Results: The findings in Study I demonstrated that cardiovascular diseases are very frequent in this population (62%). Heart failure (47%) and hypertension (37%) were the most common conditions; and diuretics (69%), nitrates (31%) and cardiac glycosides (30%) were the most commonly prescribed drugs. Multivariate regression analyses showed that while being affected by a CV disease did not affect the emotional well-being of the participants (PANAS-PA, p=0.171; PANAS-NA, p=0.209), the use of cardiac glycosides (p=0.006) and nitrates (p=0.008) was associated with increased negative feelings. Study II revealed that 88% of the population took medicines on a regular basis, and only 23% of them received help with the handling of their medicines. Using logistic regression models controlling for sociodemographic variables, cognitive and functional status, female gender (OR: 2.8; 95% CI: 1.2-6.5) was the only variable associated with regular use of medicines. The results also showed that older age and functional disability as measured by ADL, increased the risk of receiving help with medicines, while higher cognitive status decreased the odds of receiving help. Using multiple regression models, we found that the only factor related to not receiving help from a family member was that of living alone (OR:0.05; 95% CI: 0.006-0.4). Study III showed that the prevalence of pain among very old persons was 46%, and the prevalence of pain treatment was 71%. Results from logistic regression analysis using all variables in the model indicated that pain reporting was not associated with age, gender or living conditions, but decreased with decreasing cognitive status and with increasing functional disability. Furthermore, pain treatment was not associated with age, gender, living conditions, cognitive and functional status. The qualitative data in Study IV indicated that most of the participants managed their medicines by themselves and were very content with this. Those elderly who received help with their medicines were also very pleased with this help. The findings also revealed that the most important components for the elderly to be able to remain living in their homes and to handle their medicines by themselves, were to have good cognitive ability, to be independent and to get support with their medicines from a close person as a back-up.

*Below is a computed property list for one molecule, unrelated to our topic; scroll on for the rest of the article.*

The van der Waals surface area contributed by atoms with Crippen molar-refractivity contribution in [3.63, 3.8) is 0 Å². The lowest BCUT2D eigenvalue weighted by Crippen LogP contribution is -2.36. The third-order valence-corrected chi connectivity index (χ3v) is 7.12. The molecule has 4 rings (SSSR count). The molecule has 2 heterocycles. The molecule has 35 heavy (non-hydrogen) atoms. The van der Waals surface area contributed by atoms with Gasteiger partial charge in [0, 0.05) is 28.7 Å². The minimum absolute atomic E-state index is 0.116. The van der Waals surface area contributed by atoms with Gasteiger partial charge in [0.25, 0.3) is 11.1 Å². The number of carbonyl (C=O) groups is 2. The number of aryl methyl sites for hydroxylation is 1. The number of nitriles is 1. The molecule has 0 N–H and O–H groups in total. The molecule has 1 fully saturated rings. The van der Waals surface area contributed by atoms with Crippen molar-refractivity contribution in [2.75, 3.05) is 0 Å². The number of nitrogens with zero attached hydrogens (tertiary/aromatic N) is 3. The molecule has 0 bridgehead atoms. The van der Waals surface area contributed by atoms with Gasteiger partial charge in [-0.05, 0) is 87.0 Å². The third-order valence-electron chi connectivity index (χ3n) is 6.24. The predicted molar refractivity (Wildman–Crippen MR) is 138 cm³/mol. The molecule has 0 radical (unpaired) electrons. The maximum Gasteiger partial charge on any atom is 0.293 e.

Conclusions: This study revealed that a large proportion of very old people (¡Ý84 years) were living in ordinary households and used medicines regularly. Being a woman and living alone were associated with receiving help with medicines from the community help services. Cognitive and functional ability were revealed to be significant factors in the management of medicines, but also to affect the pain reporting, and type of received pain treatment. Most of the older participants managed to handle their medicines by themselves, and were very pleased by doing this. However, most of them were concerned about the risk of losing their memory, as they are getting older, because they knew that they would not be able to manage themselves any more and therefore would have to move to an institution.

Place, publisher, year, edition, pages
Stockholm: Karolinska University Press, 2007. 56 p.
Keyword
Drug use, Medicine management, Very old, Aged 84 and older, Ordinary households, Community, Well-being, Cognitive status, Functional ability, Population-based, In-depth-interviews, Quantitative and qualitative methods, Sweden
National Category
Nursing
Identifiers
urn:nbn:se:shh:diva-139 (URN)978-91-7140-979-9 (ISBN)
Public defence
2007-03-21, 13:00 (English)
Opponent
Supervisors
Available from: 2010-04-27 Created: 2010-03-12 Last updated: 2016-06-09Bibliographically approved